Reduced a .6 FTE intervention teacher and a .1 librarian at Fair Oaks Elementary for the 2008-09 school year, decreasing the expenditure budget of Categorical Funds in the amount of $48,938. Funding Source:  High Priority School Grant (3752) .60; Title I (3070) .10

 

3.3  Classified Personnel

3.3.1 Leaves of Absence, Resignations, Retirements, Employment

 

3.3.2 Funding Change for Adult and Career Education Accountability Specialist Position in Adult Education

Approved transferring 4 percent of the cost of a full-time, 12-month Adult and Career Education Accountability Specialist position from the Adult Education Fund to the Perkins Grant, resulting in a savings to the Adult Education Fund of $2,893.92. Funding Source:  4% Perkins Grant $2,893.92; 96% Adult Education $69,454.04

 

3.4  Monthly Budget Transfers and/or Budget Increases/Decreases for the Month of March 2008

 

3.5  Fiscal Transactions for March 2008

 

3.6  Consider Increasing Spending Authority for the Contracts between Mt. Diablo Unified School District Psychology Learning and You (PLAY) and Educational Support Services—See “Separate Action” below

 

3.7  Award of Inspector of Record (Project Inspector) Contract

Awarded contract not to exceed $10,880 to Alisha Jensen for inspection oversight of ADA doorway improvement work at Ayers and Monte Gardens elementary schools. Funding Source:  Measure C

 

3.8  Award of Inspector of Record (Project Inspector) Contract

Awarded contract not to exceed $28,000 to Alisha Jensen for inspection oversight of the construction of the modular restroom buildings at College Park High School; Sequoia Middle School; and Mt. Diablo Elementary School. Funding Source:  Measure A

 

3.9  Award of Bid 1506 to T.D. Brickley Construction

Awarded Bid 1506 to T.D. Brickley Construction, in the amount of $97,000, for the accordion wall replacement at Hidden Valley Elementary School and El Dorado Middle School. Funding Source:  Deferred Maintenance

 

3.10  Final Change Order to Contract C-872, Bid 1500, Galedrige Construction, Inc.

Approved final change order to Bid 1500, Contract C-872 to Galedrige Construction, Inc. in the amount of $28,047.62 for paving improvements at Pleasant Hill Education Center. Funding Source:  Deferred Maintenance

 

3.11  Notice of Completion to Contract C-872, Bid 1500

Approved Notice of Completion to Bid 1500. Contract C-872 to Galedrige Construction, Inc., in the amount of $207,072.62, for access road renovation at Pleasant Hill Education Center. Funding Source:  Deferred Maintenance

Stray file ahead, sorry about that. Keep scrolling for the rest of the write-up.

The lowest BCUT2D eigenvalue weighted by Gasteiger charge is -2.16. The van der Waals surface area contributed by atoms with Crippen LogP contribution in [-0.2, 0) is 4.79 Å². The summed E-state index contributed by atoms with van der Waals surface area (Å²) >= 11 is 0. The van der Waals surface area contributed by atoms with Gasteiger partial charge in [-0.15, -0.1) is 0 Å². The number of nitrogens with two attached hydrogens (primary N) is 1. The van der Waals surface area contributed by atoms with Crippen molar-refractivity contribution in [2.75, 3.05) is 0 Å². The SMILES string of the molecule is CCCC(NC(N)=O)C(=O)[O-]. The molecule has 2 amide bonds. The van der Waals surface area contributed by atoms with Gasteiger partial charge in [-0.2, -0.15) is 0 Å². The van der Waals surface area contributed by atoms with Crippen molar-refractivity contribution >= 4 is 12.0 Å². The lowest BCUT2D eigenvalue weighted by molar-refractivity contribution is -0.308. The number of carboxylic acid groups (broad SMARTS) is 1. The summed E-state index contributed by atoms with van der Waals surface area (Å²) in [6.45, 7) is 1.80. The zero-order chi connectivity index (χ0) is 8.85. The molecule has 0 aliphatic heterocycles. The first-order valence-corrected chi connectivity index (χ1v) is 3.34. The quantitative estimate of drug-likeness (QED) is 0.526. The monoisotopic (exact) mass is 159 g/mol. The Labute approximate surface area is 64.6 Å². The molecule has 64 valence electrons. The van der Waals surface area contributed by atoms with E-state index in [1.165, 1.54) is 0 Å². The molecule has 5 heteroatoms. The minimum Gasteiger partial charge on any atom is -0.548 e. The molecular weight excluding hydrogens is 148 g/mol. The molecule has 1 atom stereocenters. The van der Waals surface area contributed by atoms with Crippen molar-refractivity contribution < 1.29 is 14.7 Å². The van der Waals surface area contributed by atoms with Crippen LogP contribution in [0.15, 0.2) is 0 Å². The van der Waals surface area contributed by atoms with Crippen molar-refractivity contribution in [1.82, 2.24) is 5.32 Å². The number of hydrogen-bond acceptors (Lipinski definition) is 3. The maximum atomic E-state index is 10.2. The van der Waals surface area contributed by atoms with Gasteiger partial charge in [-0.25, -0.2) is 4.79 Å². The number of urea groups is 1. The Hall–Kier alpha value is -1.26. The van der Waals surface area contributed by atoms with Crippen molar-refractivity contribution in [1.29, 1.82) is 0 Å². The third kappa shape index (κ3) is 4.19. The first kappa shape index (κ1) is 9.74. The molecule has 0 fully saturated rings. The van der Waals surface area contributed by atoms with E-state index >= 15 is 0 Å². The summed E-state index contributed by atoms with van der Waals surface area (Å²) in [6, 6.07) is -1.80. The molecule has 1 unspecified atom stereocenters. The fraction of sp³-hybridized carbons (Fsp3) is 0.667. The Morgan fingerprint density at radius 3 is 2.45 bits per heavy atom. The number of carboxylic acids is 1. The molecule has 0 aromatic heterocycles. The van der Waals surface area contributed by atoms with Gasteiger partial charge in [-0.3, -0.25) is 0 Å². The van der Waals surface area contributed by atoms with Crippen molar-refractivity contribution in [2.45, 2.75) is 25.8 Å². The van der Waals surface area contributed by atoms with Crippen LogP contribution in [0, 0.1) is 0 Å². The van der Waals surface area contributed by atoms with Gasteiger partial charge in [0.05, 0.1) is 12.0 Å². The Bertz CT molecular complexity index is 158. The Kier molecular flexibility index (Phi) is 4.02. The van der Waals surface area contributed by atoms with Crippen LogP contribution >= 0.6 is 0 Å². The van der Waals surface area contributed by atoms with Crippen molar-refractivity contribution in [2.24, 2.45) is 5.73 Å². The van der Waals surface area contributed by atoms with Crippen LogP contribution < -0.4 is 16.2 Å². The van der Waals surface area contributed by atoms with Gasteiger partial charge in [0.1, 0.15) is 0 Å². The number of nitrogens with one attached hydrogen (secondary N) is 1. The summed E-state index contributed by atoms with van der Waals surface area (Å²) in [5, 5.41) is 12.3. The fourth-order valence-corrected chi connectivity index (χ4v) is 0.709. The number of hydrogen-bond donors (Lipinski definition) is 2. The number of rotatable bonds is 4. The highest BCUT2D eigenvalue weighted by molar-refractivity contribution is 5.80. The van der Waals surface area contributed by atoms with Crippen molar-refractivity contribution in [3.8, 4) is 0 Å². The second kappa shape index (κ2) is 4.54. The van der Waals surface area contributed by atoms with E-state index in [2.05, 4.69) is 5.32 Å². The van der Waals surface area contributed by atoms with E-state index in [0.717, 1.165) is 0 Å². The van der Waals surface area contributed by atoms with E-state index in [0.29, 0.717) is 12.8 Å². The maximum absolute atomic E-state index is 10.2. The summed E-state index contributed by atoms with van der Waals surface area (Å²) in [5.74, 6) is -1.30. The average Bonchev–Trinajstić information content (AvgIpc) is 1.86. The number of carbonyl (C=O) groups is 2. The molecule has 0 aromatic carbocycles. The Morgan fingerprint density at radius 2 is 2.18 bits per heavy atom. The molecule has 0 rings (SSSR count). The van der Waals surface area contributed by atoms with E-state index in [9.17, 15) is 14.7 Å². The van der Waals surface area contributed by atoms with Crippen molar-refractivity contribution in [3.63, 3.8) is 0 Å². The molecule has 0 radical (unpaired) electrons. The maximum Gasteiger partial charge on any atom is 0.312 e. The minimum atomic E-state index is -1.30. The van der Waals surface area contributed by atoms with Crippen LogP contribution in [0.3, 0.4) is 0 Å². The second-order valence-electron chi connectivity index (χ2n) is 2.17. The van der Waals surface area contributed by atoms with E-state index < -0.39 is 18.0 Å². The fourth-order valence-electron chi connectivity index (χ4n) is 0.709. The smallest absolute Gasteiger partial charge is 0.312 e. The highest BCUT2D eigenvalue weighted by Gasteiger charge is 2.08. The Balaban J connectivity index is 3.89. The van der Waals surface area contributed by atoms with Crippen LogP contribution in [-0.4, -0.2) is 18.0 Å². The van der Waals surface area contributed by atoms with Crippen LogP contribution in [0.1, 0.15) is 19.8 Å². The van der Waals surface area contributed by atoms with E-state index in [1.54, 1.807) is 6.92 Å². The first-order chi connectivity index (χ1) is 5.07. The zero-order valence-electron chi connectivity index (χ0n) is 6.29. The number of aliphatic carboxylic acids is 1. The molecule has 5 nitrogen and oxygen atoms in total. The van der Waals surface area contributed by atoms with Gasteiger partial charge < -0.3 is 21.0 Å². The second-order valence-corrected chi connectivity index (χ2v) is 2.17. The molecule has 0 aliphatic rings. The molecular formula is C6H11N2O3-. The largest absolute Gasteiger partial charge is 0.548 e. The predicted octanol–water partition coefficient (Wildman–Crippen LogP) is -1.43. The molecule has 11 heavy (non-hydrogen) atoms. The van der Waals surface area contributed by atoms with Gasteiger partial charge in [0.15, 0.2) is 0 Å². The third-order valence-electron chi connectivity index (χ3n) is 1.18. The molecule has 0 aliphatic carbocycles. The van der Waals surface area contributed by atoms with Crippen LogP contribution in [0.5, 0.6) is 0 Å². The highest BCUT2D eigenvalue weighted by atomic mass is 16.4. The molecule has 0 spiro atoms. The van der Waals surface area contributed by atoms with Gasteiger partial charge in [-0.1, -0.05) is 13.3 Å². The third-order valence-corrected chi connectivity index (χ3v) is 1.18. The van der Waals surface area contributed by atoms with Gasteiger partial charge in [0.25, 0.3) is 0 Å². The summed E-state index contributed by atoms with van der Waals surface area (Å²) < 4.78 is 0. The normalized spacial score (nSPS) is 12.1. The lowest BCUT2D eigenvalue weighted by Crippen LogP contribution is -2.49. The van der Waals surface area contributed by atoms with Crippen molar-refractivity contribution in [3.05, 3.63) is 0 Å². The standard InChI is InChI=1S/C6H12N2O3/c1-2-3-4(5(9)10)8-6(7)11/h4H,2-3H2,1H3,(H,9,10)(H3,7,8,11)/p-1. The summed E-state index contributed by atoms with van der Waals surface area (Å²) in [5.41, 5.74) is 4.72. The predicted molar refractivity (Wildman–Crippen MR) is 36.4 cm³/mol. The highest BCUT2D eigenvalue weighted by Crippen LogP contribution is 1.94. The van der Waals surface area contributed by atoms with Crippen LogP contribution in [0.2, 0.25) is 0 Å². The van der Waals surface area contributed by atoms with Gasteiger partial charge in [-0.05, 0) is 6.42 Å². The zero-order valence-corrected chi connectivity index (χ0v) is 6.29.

3.12  CIF/North Coast Representatives for Mt. Diablo Unified School District High Schools 2008-2009

Ratified designation of principal, vice principal, and athletic director positions from Concord, Clayton Valley, College Park, Mt. Diablo, Northgate, and Ygnacio Valley high schools to serve as the District’s 12 representa­tives to the California Interscholastic Federation, North Coast Section, for the 2008-2009 school year.

 

3.13  Community Based English Tutoring Program (CBET)

Approved submittal of an application to the California Department of Education (CDE) for continued participation by Mt. Diablo Adult Education, in collaboration with MDUSD elementary schools, in the Community Based English Tutoring Program (CBET) in the 2008-2009 school year. There is no impact to the General Fund or to the Adult Education Fund. No matching funds are required. Funding Source:  Community Based English Tutoring (CBET) Program Funds. CDE will allocate funds using a formula based on the number of LEP pupils identified in the annual Language Census Survey in the prior year. The allocation of CBET services to MDUSD has ranged from $150,000 to $200,000 depending on the census.

 

3.14  Application for Carl D. Perkins Vocational and Applied Technology Education Act Funds 2008-2009

Approved submittal of an application for $195,986 in funding for secondary vocational education program improvements and $67,991 in funding for adult education vocational program improvements through the Carl D. Perkins Vocational and the Applied Technology Education funds.

 

3.15  Grant Application Requests
Approved submittal of applications for the following:

3.15.1 California Partnership Academy Grant in the amount of $356,000, over five years, for Mt. Diablo High School’s Academy, for construction, manufacturing and engineering (A.C.M.E.). There is no impact to the General Fund. Funding is provided by California Department of Education.

 

3.15.2 County Technology Academy (CTAG) in the amount of $8,000 to enhance technology at Riverview Middle School. There is no impact to the General Fund. Funding is provided by Contra Costa County Office of Education and the Dean and Margaret Lesher Foundation.

 

3.15.3 California Services for Technical and Assistance Training (CalStat) in the amount of $18,000 to serve as a CalStat Regional Institute Host Site. There is no impact to the General Fund. Funding is provided by California Services for Technical and Assistance Training (CalStat).

 

SEPARATE ACTION

3.6    Consider Increasing Spending Authority for the Contracts between MDUSD, Psychology Learning and You (PLAY), and Educational Support Services

 

Board comment/action  In response to Eberhart, Browne said the District does have to use some General Fund money to pay the costs of non-public schools. Mayo moved, Allen seconded, and the Board voted 5-0-0 to approve a $30,000 increase to the District’s contract with PLAY and a $50,000 increase to its contract with Educational Support Services. Both are non-public agency providers of behavioral health services that have been designated as part of student’s Individualized Education Plans (IEPs). The increased costs are due to increases in student caseloads, changes in service levels, and increased training and support for new teachers and support staff. Fiscal Impact:  The total cost of both contracts is $80,000. Funding Source:  Non Public Agencies (1661)